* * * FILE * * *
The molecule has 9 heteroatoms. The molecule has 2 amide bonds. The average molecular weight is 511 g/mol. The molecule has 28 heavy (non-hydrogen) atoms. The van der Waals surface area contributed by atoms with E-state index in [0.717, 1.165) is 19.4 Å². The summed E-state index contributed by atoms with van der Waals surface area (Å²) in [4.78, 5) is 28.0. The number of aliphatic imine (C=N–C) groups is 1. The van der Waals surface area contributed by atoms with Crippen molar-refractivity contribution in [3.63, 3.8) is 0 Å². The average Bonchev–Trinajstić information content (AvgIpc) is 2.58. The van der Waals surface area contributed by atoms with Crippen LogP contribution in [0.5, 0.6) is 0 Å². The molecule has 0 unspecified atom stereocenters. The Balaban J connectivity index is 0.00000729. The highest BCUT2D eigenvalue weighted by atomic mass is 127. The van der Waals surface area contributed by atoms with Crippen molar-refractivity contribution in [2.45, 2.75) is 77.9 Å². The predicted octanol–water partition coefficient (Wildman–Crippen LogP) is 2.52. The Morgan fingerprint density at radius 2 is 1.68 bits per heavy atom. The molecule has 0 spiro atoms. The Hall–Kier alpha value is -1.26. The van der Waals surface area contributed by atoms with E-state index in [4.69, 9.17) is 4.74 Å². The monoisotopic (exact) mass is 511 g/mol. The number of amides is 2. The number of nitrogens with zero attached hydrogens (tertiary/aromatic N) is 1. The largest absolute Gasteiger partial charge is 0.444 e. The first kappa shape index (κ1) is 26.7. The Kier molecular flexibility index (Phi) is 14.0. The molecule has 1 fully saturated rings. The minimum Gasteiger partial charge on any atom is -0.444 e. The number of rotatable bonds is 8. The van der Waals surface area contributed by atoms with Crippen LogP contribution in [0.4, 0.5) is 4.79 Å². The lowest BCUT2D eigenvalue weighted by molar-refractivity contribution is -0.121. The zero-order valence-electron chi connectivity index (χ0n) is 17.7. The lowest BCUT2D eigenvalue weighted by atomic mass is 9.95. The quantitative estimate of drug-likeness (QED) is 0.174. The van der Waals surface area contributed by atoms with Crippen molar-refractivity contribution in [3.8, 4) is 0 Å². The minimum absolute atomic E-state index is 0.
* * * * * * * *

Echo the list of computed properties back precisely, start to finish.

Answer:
The molecule has 9 heteroatoms. The molecule has 2 amide bonds. The average molecular weight is 511 g/mol. The molecule has 28 heavy (non-hydrogen) atoms. The van der Waals surface area contributed by atoms with E-state index in [0.717, 1.165) is 19.4 Å². The summed E-state index contributed by atoms with van der Waals surface area (Å²) in [4.78, 5) is 28.0. The number of aliphatic imine (C=N–C) groups is 1. The van der Waals surface area contributed by atoms with Crippen molar-refractivity contribution in [3.63, 3.8) is 0 Å². The average Bonchev–Trinajstić information content (AvgIpc) is 2.58. The van der Waals surface area contributed by atoms with Crippen LogP contribution in [0.5, 0.6) is 0 Å². The molecule has 0 unspecified atom stereocenters. The Balaban J connectivity index is 0.00000729. The highest BCUT2D eigenvalue weighted by atomic mass is 127. The van der Waals surface area contributed by atoms with Crippen molar-refractivity contribution in [2.45, 2.75) is 77.9 Å². The predicted octanol–water partition coefficient (Wildman–Crippen LogP) is 2.52. The Morgan fingerprint density at radius 2 is 1.68 bits per heavy atom. The molecule has 0 spiro atoms. The Hall–Kier alpha value is -1.26. The van der Waals surface area contributed by atoms with E-state index in [4.69, 9.17) is 4.74 Å². The monoisotopic (exact) mass is 511 g/mol. The number of amides is 2. The number of nitrogens with zero attached hydrogens (tertiary/aromatic N) is 1. The largest absolute Gasteiger partial charge is 0.444 e. The first kappa shape index (κ1) is 26.7. The Kier molecular flexibility index (Phi) is 14.0. The molecule has 1 fully saturated rings. The minimum Gasteiger partial charge on any atom is -0.444 e. The number of rotatable bonds is 8. The van der Waals surface area contributed by atoms with Crippen LogP contribution in [0.4, 0.5) is 4.79 Å². The lowest BCUT2D eigenvalue weighted by molar-refractivity contribution is -0.121. The zero-order valence-electron chi connectivity index (χ0n) is 17.7. The lowest BCUT2D eigenvalue weighted by atomic mass is 9.95. The quantitative estimate of drug-likeness (QED) is 0.174. The van der Waals surface area contributed by atoms with Crippen molar-refractivity contribution in [3.8, 4) is 0 Å². The minimum absolute atomic E-state index is 0.